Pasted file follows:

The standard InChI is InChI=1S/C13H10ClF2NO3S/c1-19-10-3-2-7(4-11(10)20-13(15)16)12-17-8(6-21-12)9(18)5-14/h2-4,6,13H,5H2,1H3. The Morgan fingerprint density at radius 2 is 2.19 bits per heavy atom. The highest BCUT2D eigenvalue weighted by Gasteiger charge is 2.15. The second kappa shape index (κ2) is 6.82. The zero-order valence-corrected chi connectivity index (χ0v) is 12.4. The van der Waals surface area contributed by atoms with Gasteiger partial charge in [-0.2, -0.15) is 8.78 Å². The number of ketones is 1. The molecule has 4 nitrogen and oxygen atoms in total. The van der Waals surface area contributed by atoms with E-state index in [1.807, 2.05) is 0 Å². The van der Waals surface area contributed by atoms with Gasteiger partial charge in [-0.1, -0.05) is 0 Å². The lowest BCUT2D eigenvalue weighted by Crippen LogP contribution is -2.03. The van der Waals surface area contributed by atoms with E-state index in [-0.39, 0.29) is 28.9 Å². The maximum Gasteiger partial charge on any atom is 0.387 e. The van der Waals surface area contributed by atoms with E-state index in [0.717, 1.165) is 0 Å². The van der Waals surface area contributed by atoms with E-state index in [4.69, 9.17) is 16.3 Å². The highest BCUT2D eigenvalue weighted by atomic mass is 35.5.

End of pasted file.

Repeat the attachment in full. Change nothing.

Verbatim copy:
The standard InChI is InChI=1S/C13H10ClF2NO3S/c1-19-10-3-2-7(4-11(10)20-13(15)16)12-17-8(6-21-12)9(18)5-14/h2-4,6,13H,5H2,1H3. The Morgan fingerprint density at radius 2 is 2.19 bits per heavy atom. The highest BCUT2D eigenvalue weighted by Gasteiger charge is 2.15. The second kappa shape index (κ2) is 6.82. The zero-order valence-corrected chi connectivity index (χ0v) is 12.4. The van der Waals surface area contributed by atoms with Gasteiger partial charge in [-0.2, -0.15) is 8.78 Å². The number of ketones is 1. The molecule has 4 nitrogen and oxygen atoms in total. The van der Waals surface area contributed by atoms with E-state index in [1.807, 2.05) is 0 Å². The van der Waals surface area contributed by atoms with Gasteiger partial charge in [-0.1, -0.05) is 0 Å². The lowest BCUT2D eigenvalue weighted by Crippen LogP contribution is -2.03. The van der Waals surface area contributed by atoms with E-state index in [-0.39, 0.29) is 28.9 Å². The maximum Gasteiger partial charge on any atom is 0.387 e. The van der Waals surface area contributed by atoms with E-state index in [0.717, 1.165) is 0 Å². The van der Waals surface area contributed by atoms with E-state index in [4.69, 9.17) is 16.3 Å². The highest BCUT2D eigenvalue weighted by atomic mass is 35.5.